A couple of years ago, Damien Hirst shocked the art world by painting his own canvases.
Much like another of his contemporaries, Jeff Koons, Hirst is quite infamous for hiring teams of artists to work on his collections of art under his supervision.
On the other hand, Vincent van Gogh, universally acclaimed as one of the greatest artists of all time, sold only a few paintings while he was alive. Even though a prolific artist, he only found fame after his death.
The stereotype of the starving artist is romanticized to this day. The artist as a solitary genius, the creator of beauty so sacred that we can’t help but love and fear at the same time.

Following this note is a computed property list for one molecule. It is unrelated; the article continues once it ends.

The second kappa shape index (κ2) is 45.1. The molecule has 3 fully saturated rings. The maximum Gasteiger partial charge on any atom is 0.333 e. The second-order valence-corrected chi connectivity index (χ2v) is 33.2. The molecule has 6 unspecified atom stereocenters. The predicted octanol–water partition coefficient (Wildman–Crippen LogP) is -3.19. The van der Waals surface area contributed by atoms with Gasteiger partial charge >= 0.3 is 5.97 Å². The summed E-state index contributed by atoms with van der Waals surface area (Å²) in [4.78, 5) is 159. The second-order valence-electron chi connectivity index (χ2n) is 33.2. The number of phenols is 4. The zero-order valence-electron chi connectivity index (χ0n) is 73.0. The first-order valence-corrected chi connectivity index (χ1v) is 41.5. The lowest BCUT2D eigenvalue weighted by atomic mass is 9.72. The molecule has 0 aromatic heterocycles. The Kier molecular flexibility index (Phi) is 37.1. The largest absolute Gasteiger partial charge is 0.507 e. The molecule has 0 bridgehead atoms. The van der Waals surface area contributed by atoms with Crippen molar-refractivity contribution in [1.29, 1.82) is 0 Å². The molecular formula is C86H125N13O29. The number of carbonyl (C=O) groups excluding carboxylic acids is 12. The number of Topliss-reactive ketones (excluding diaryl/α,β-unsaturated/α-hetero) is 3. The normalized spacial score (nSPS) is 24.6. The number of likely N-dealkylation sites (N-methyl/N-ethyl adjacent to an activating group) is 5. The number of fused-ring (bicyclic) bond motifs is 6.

“He’s a true artist,” we find ourselves saying, and it’s these words that conjure up the vision of someone whose inexorable destiny has always been to create, even at the expense of having to endure a lifetime of poverty and frustration and social alienation…
The true artist is often misunderstood. They’re utterly and inconsolably alone with their art. They hide behind the walls of their studios and offices, refusing any sort of contact with the outside world.
But times are changing.